Are you in a SEP zone?

A customer left to wait after returning at our request. Departments not being made aware of new customers, trash left on the floors and equipment not put away.

All of these – and more – can be found in so many industries, in so many businesses.

All of these are evidence of a Somebody Else’s Problem zone. SEP zones are, IMHO, created when there is a lack of trust or information. Perhaps the person feels that they will then be responsible for *all* problems of one type. Maybe they don’t realize why someone else’s job is important. Perhaps they are completely unaware of the other parts of work around them. Or perhaps the person feels put upon, or is engaging in revenge politics with others around them. Sometimes SEP zones are better known as “It’s not my job” zones.

Regardless of the motivation, SEP zones must be stamped out.

There is a real fear, though. The perceptions and worries of those under the SEP field must be addressed concretely and seriously via the Yes, and… methodology. Otherwise, the SEP field will be more evident and more forceful without an external enforcing authority. Lip service “venting sessions” that do not provide concrete solutions or real resolution are only going to make things worse.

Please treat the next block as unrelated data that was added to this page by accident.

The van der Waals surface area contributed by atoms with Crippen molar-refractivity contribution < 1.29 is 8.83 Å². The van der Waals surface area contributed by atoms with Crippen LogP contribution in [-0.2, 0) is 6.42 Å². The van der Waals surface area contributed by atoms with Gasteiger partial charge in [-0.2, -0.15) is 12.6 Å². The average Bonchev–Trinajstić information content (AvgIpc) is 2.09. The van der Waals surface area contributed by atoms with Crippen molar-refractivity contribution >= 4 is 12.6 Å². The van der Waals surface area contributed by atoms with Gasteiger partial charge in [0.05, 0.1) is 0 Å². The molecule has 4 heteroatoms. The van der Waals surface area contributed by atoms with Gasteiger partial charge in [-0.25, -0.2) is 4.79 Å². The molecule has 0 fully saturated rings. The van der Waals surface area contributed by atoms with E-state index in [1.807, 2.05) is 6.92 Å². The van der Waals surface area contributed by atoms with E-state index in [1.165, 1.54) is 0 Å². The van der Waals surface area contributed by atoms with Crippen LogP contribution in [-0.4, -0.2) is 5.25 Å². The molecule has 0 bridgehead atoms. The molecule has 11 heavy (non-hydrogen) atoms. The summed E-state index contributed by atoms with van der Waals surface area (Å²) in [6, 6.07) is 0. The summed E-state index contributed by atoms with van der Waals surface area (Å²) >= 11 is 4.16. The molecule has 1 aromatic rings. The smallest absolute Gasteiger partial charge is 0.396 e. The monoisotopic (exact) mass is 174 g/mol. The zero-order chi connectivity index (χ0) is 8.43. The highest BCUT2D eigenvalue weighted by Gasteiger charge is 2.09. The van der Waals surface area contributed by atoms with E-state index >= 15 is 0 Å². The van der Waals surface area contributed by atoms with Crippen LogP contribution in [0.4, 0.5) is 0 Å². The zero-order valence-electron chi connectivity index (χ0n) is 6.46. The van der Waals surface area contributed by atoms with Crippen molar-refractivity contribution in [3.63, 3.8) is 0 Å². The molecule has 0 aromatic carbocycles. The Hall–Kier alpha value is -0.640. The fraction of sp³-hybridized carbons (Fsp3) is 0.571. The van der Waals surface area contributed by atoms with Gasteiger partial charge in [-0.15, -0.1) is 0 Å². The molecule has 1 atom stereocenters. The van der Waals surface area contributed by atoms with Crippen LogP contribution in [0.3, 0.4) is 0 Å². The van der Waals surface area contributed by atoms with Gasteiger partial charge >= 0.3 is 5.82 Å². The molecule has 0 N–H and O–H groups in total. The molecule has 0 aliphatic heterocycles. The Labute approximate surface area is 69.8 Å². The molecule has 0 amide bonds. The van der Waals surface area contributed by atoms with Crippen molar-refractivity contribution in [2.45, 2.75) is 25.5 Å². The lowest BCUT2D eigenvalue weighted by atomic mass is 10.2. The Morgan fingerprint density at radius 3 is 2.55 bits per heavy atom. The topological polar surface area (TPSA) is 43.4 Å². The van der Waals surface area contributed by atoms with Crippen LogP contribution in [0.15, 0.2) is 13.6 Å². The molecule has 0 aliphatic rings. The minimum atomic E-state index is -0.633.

When there is not a SEP field – that is, when things are good – there is a work environment more like a Pauline marriage. Let me explain – St. Paul is repeatedly misquoted by mysogynists. While he did write that women should be submissive, the next line says that (in effect) husbands should give up everything to be complete servants to their wives. It’s a relationship of mutual dependence and selflessness.

It is, in short, an environment where everyone cares about everyone else. It’s also a relationship that breaks when one party gets to be selfish again – or one party THINKS the other is going to be selfish again.

We should hold the rough outlines of the whole job in our heads. Firstly, that helps us appreciate the others who contribute to making our work possible. Secondly, it allows us to anticipate shortfalls and gaps and move to make them irrelevant. Otherwise, our own slices of the whole job will be unable to continue because our “suppliers” will be woefully behind.

The equation is frequently misunderstood as “If I help someone else, I will be less efficient.” But if you do NOT help another, then ALL will be completely inefficient. If you do help your co-workers, associates, and team-mates, then everyone can resume normal productivity. Since no-one can do their entire job entirely by themselves, the “normal” productivity should be measured when everyone is helping everyone else.

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